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Background Developments and the Political Setting

  • George Ginsburgs
  • Michael Mathos

Abstract

Whereas the actual extent of Chinese control in Tibet varied markedly over the years, depending on the stability of the Central Government, its military power and other political factors, domestic as well as foreign, the thesis has generally been upheld that, in spite of all temporary fluctuations, de jure the status of Tibet was that of a component of the Chinese State, quasi-independent internally, but subject to Chinese suzerainty and represented by Peking in all matters of international diplomacy. True, such a legal formula is itself thoroughly ambiguous, and has led to chronic learned controversy as to its import, the end of which is nowhere in sight.1 It is surely not the place here to review or try to unravel once again all the many technical arguments pro and con the definition advanced above. It is submitted, however, that the following set of propositions may perhaps best identify the constants in the disputed question and describe the conjuncture of events as it appeared in the beginning of 1949, i.e., before the advent of the Chinese Communists to power on the mainland and prior to the point where that prospect became a certainty.

Keywords

Prime Minister Background Development Fourth Rank Tibetan Region Political Setting 
These keywords were added by machine and not by the authors. This process is experimental and the keywords may be updated as the learning algorithm improves.

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References

  1. 1.
    For differing points of view on the legal and historical status of Tibet vis-à-vis China, see Tieh-Tseng Li, The Historical Status of Tibet (New York, 1956); idem, “The Legal Position of Tibet,” American Journal of International Law, Vol. 50, No. 2, PP. 394-404 (April, 1956); Charles H. Alexandrowicz-Alexander, “The Legal Position of Tibet,” ibid., Vol. 48, No. 2, pp. 265-274 (April, 1954).Google Scholar
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    According to F. Moraes, op. cit., p. 69, the validity of the treaty may also be questioned by virtue of the fact that “the Dalai Lama did not accept the agreement until after the vanguard units of the People’s Liberation Army arrived in Lhasa on September 9, 1951, and the main body of the army was on the outskirts of the capital,” claiming that a copy of the document was not submitted to the Dalai Lama until that time and even then under pressure of force and that his approval was “not only obtained under duress but enforced by chicanery.” This is controverted by facts. The Dalai Lama himself admits in his memoirs, p. 88, that he learned of the terms of the agreement in a broadcast over Radio Peking while he was still at Yatung, out of reach of any Chinese and therefore free to reject it at once. He again had an opportunity to do so when he met Chang Ching-Wu alone at Yatung, without fear of reprisal. On neither occasion was the attempt made, so that the charge of duress and chicanery fails. By the time the God-king had returned to Lhasa he was fully familiarized with the contents of the treaty signed in his name and by his behavior had already indicated tacit approval of its provisions.Google Scholar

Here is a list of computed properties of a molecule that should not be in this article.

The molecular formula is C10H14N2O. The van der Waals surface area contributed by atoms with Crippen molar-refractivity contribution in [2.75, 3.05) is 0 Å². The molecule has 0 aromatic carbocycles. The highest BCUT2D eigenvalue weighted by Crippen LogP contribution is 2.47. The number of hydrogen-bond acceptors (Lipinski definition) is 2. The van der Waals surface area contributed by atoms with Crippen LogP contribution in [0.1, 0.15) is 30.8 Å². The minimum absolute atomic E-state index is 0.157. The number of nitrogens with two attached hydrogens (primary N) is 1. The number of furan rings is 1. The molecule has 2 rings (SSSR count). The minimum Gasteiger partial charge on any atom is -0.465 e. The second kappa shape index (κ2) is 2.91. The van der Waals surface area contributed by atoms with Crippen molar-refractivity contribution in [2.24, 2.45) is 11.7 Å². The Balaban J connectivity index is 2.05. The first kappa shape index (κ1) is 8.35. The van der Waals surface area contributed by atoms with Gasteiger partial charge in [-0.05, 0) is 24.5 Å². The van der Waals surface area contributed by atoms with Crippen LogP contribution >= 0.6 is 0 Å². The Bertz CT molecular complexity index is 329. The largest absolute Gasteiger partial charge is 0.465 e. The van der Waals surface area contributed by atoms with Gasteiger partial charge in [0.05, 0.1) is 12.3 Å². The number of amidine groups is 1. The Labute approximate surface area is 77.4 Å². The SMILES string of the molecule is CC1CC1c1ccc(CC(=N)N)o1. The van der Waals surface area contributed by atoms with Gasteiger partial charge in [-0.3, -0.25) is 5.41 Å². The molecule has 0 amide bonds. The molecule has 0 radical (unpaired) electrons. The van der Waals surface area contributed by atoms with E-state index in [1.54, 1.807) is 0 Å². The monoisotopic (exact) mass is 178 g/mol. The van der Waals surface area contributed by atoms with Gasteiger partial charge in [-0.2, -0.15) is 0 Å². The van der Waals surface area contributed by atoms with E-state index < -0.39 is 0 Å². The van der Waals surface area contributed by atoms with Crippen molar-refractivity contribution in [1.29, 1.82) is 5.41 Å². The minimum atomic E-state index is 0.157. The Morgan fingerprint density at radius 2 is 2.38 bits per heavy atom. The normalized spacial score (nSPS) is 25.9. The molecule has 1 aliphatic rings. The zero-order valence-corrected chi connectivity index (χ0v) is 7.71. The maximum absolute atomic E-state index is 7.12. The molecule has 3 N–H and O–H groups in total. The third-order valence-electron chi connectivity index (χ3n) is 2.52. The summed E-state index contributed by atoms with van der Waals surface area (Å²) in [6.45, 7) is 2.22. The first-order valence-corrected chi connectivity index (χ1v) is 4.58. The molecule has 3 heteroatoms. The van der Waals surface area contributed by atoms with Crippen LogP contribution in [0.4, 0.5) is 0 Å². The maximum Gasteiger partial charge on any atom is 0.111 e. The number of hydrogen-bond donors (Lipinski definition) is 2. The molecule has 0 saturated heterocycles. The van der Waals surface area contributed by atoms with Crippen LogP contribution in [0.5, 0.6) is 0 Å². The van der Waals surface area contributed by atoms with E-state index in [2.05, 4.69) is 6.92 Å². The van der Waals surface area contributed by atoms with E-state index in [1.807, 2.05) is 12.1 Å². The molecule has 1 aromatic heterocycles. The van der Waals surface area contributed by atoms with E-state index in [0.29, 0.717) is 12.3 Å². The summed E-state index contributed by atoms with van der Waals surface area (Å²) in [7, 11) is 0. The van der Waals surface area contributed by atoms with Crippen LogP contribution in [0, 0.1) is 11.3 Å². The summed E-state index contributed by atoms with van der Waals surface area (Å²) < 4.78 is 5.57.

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    As a distinct mark of the Dalai Lama’s temporal authority he is given the unique title of official of the first rank.Google Scholar
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    With the proviso that in exceptional cases a legal decision might be rendered by the Dalai Lama himself.Google Scholar
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    In 1928, for instance, when the Po tribes in north-east Tibet revolted against Lhasa’s officials, the Central Government sent a punitive expedition to pacify them, and three years later annexed the territory within the regular administrative fabric of Tibet. The local ruler, one of the last of the minor princelings who in the past ruled over the eastern outskirts of Tibet escaped to India where he died. G. N. Roerich, Trails to Inmost Asia (New H aven, 1931), P. 470; J. Hanbury-Tracy, Black River of Tibet (London, 1938), p. 162.Google Scholar

Copyright information

© Martinus Nijhoff, The Hague, Netherlands 1964

Authors and Affiliations

  • George Ginsburgs
    • 1
  • Michael Mathos
    • 2
  1. 1.State University of IowaUSA
  2. 2.Planning Research CorporationUSA

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